COUNTY NEWS: Burial site unearthed beneath Sussex venue

The dig at the Corn Exchange (Photograph: Carlotta Luke)
The dig at the Corn Exchange (Photograph: Carlotta Luke)

Nine skeletons have been uncovered during the renovation of the a Sussex music venue this week.

The remains under the Brighton Dome Corn Exchange are thought to be from a 200-year-old Quaker burial ground known as ‘Quakers Croft’, before the Royal Pavilion Estate was built.

The site is thought to have been a Quaker burial ground (Photograph: Carlotta Luke)

The site is thought to have been a Quaker burial ground (Photograph: Carlotta Luke)

The skeletons are in the process of being exhumed from underneath the area that was formerly the venue’s mini conference room.

Alan Robins, chair of Brighton and Hove City Council’s tourism, development and culture committee said: “We understand that up to nine graves have been uncovered during the excavations. The remains are now being carefully exhumed and will be examined to determine more about the deceased before being re-buried or cremated.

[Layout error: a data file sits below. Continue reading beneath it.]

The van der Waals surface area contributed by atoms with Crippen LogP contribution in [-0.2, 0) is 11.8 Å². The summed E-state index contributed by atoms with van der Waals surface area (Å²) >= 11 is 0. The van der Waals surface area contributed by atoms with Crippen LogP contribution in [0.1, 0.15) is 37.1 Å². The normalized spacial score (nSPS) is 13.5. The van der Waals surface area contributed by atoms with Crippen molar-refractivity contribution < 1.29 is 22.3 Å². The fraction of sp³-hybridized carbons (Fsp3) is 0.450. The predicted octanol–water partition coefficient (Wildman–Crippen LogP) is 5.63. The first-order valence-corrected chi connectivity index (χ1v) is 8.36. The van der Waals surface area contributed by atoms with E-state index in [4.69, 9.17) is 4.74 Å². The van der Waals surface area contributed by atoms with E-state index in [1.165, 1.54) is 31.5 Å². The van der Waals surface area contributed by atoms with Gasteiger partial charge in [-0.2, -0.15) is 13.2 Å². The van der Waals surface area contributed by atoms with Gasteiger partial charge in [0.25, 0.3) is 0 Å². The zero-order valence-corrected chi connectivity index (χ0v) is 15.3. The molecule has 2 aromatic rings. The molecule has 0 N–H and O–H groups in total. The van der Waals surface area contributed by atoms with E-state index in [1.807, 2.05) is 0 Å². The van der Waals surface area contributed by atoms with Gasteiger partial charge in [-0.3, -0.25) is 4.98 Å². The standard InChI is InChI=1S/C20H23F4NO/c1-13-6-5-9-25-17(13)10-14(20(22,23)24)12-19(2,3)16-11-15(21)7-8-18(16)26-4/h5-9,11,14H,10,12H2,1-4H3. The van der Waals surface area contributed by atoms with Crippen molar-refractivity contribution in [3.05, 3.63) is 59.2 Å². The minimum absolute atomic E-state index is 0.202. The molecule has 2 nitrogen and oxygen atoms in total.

“The find isn’t totally unexpected as the Royal Pavilion Estate site has so many strong historic links but this is a significant find for the archaeologists and another important addition to the city’s rich cultural story.”

Darryl Palmer of Archaeology South-East who is managing the dig on site, said: “This is a significant find that shines a light on an important historical moment in the city. The Quaker meeting house and cemetery at the Dome is recorded on the Bishop’s map of 1803 and absent by the OS town plan of 1876. The best clue as to when worship and burial ceased is when the Quaker meeting house moved to the current location on Meeting House Lane in 1805.”

A spokesperson for Brighton Quakers said: “We are excited at the news of this discovery. We have known for a long time about the burial ground being used from 1700 to 1805 but did not know that any Quakers were left buried there. We are fascinated to hear of this link with our past and look forward to learning more.”

For more on the works at the Corn Exchange, click here.